When tissue injury occurs, the release of local inflammatory mediators leads to hyperalgesia (i.e., an increased response to a painful stimulus) and allodynia (i.e., a painful response to a normally innocuous stimulus) ( Fig. 1.8.2 ). Once the pain pathway is activated, sensitization of the peripheral pain receptors (primary hyperalgesia) and increased excitability of central nervous system neurons (secondary hyperalgesia) also contribute to hyperalgesia and allodynia. Preventative analgesia is a strategy to augment peripheral and central nervous system processing of painful stimuli, thereby reducing central sensitization, hyperalgesia, and allodynia. Preventative administration of analgesic modalities throughout the perioperative period includes preemptively administrating analgesia before surgical tissue trauma. By minimizing sensitization, preventative analgesia effectively reduces post-operative pain and/or analgesic consumption beyond the duration of action of the treatment drug or technique. Evidence-based analgesic modalities available for post-operative pain control include opioids, acetaminophen/paracetamol, nonsteroidal anti-inflammatory drugs (NSAIDs), cyclooxygenase-2-specific inhibitors, anti-convulsants, IV lidocaine infusion, steroids, ketamine, local anesthetic infiltration, peripheral regional anesthesia, and neuraxial analgesia ( Table 1.8.1 ) .




Fig. 1.8.2


Tissue injury causes the release of local inflammatory mediators that lead to hyperalgesia (i.e., an increased response to a painful stimulus) and allodynia (i.e., a painful response to a normally innocuous stimulus).

(From Bear MF, Connors BW, Parasido MA. Neuroscience—Exploring the Brain, 2nd ed. Philadelphia: Lippincott Williams & Wilkins; 2001.)


TABLE 1.8.1

Analgesia Regimen for Common Reconstructive Surgeries
































Cleft Lip Cleft Palate Burn Skin Grafting Upper-Extremity Procedures Lower-Extremity Procedures
Pre-operative


  • PO acetaminophen (adults and cooperative infants/children) ± Anxiolytic




  • PO acetaminophen (adults and cooperative infants/children) ± Anxiolytic




  • PO acetaminophen (adults and cooperative infants/children)



  • Celecoxib (adults) ± Gabapentin ± Anxiolytic




  • PO acetaminophen (adults and cooperative infants/children)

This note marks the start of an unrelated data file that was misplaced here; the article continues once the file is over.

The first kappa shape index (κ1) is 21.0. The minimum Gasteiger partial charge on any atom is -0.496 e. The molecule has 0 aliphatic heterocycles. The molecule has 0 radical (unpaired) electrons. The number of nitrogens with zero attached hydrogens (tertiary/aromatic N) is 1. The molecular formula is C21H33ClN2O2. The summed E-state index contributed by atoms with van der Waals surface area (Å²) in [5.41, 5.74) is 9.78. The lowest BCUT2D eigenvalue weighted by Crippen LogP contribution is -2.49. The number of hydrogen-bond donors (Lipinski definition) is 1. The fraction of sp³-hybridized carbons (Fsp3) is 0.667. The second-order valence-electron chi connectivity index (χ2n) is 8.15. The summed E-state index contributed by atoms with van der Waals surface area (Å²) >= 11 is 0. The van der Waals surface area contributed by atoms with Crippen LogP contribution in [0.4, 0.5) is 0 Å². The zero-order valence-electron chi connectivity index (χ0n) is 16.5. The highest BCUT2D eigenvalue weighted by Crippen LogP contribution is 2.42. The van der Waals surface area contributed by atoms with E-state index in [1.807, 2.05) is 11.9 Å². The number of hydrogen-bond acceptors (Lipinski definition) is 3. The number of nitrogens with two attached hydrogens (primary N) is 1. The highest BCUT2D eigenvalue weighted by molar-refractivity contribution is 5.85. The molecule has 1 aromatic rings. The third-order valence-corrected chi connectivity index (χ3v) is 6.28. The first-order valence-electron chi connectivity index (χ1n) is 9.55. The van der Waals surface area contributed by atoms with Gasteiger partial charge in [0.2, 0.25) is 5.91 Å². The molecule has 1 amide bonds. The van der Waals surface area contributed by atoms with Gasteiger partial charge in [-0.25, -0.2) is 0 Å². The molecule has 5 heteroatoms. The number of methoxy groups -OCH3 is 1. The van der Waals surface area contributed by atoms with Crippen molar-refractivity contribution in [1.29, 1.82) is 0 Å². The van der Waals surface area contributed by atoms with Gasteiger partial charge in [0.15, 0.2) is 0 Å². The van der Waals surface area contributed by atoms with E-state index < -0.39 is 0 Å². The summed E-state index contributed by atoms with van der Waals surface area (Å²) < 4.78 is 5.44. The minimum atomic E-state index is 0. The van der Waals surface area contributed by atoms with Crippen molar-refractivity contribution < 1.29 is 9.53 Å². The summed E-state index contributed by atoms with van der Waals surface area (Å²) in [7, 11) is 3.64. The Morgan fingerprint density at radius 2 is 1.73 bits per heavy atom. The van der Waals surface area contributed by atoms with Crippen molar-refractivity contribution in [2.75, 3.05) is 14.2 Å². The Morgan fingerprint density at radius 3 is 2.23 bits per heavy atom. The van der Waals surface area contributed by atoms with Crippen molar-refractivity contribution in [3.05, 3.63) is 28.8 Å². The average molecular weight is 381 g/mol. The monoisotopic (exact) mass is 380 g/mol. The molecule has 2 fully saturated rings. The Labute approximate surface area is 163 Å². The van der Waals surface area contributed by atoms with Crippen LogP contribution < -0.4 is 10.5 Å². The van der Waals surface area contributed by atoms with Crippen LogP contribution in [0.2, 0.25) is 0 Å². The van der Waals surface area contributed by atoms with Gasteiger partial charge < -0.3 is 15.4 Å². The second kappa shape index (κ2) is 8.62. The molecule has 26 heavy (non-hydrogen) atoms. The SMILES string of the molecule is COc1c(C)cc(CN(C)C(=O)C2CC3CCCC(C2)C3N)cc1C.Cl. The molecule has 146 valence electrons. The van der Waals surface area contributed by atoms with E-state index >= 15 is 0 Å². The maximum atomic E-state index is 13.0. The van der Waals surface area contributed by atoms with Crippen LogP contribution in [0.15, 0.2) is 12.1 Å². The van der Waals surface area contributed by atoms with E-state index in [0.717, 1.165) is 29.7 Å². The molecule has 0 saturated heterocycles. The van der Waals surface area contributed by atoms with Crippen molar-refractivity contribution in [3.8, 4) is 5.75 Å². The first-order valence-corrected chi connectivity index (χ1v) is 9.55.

• Celecoxib (adults) ± Gabapentin ± Anxiolytic




  • PO acetaminophen (adults and cooperative infants/children)



  • Celecoxib (adults) ± Gabapentin ± Anxiolytic

Intra-operative


  • IV or PR acetaminophen (if not given pre-operatively)



  • IV dexamethasone



  • Surgical site local anesthetic infiltration



  • Infraorbital and external nasal nerve block



  • IV opiates ± ketorolac (after hemostasis)




  • IV or PR acetaminophen (if not given pre-operatively)



  • IV dexamethasone



  • Surgical site local anesthetic infiltration



  • Sphenopalatine block



  • IV opiates ± ketorolac (after hemostasis)




  • IV or PR acetaminophen (if not given pre-operatively)



  • IV dexamethasone



  • Surgical site local anesthetic infiltration



  • Peripheral nerve block if feasible



  • IV opiates ± ketorolac (after hemostasis)




  • IV or PR acetaminophen (if not given pre-operatively)



  • IV dexamethasone



  • Surgical site local anesthetic infiltration



  • Interscalene block for shoulder/upper arm



  • Supraclavicular or infraclavicular block for forearm



  • Axillary block for forearm or hand



  • IV opiates ± ketorolac (after hemostasis)




  • IV or PR acetaminophen (if not given pre-operatively)



  • IV dexamethasone



  • Surgical site local anesthetic infiltration



  • Femoral block for thigh



  • Femoral/sciatic for leg



  • Popliteal/saphenous block for ankle/foot



  • Ankle block for foot



  • IV opiates



  • ± ketorolac (after hemostasis)

Post-operative


  • IV opiates



  • Codeine



  • Ibuprofen and/or acetaminophen




  • IV opiates



  • Codeine



  • Ibuprofen and/or acetaminophen




  • IV opiates



  • Codeine



  • Ibuprofen and/or acetaminophen ± gabapentin




  • IV opiates



  • Codeine



  • Ibuprofen and/or acetaminophen ± gabapentin




  • IV opiates



  • Codeine



  • Ibuprofen and/or acetaminophen ± gabapentin

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Dec 24, 2019 | Posted by in Reconstructive surgery | Comments Off on Post-Operative Pain Control